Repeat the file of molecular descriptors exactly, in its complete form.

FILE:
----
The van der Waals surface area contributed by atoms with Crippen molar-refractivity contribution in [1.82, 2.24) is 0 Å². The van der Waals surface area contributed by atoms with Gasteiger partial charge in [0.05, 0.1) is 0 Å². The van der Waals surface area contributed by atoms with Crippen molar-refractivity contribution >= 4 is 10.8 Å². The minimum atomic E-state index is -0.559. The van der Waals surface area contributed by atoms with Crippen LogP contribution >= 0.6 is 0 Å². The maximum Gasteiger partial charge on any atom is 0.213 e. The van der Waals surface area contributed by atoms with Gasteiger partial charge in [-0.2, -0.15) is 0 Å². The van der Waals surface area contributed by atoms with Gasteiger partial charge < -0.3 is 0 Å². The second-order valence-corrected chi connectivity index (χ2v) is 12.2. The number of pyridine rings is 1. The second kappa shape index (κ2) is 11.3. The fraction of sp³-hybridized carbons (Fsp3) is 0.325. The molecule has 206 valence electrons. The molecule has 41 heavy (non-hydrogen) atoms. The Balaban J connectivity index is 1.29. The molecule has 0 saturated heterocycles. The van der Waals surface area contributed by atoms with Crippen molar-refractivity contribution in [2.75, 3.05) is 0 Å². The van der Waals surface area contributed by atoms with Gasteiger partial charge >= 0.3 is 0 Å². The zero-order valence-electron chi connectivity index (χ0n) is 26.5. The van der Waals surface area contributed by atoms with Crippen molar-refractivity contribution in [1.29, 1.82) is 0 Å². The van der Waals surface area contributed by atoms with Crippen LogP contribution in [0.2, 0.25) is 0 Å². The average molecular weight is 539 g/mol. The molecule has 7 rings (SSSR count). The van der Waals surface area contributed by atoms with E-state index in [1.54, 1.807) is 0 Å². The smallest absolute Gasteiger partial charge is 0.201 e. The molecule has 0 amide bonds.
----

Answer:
The van der Waals surface area contributed by atoms with Crippen molar-refractivity contribution in [1.82, 2.24) is 0 Å². The van der Waals surface area contributed by atoms with Gasteiger partial charge in [0.05, 0.1) is 0 Å². The van der Waals surface area contributed by atoms with Crippen molar-refractivity contribution >= 4 is 10.8 Å². The minimum atomic E-state index is -0.559. The van der Waals surface area contributed by atoms with Crippen LogP contribution >= 0.6 is 0 Å². The maximum Gasteiger partial charge on any atom is 0.213 e. The van der Waals surface area contributed by atoms with Gasteiger partial charge in [-0.2, -0.15) is 0 Å². The van der Waals surface area contributed by atoms with Gasteiger partial charge < -0.3 is 0 Å². The second-order valence-corrected chi connectivity index (χ2v) is 12.2. The number of pyridine rings is 1. The second kappa shape index (κ2) is 11.3. The fraction of sp³-hybridized carbons (Fsp3) is 0.325. The molecule has 206 valence electrons. The molecule has 41 heavy (non-hydrogen) atoms. The Balaban J connectivity index is 1.29. The molecule has 0 saturated heterocycles. The van der Waals surface area contributed by atoms with Crippen molar-refractivity contribution in [2.75, 3.05) is 0 Å². The van der Waals surface area contributed by atoms with Gasteiger partial charge >= 0.3 is 0 Å². The zero-order valence-electron chi connectivity index (χ0n) is 26.5. The van der Waals surface area contributed by atoms with Crippen molar-refractivity contribution in [1.29, 1.82) is 0 Å². The van der Waals surface area contributed by atoms with Crippen LogP contribution in [0.2, 0.25) is 0 Å². The average molecular weight is 539 g/mol. The molecule has 7 rings (SSSR count). The van der Waals surface area contributed by atoms with E-state index in [1.54, 1.807) is 0 Å². The smallest absolute Gasteiger partial charge is 0.201 e. The molecule has 0 amide bonds.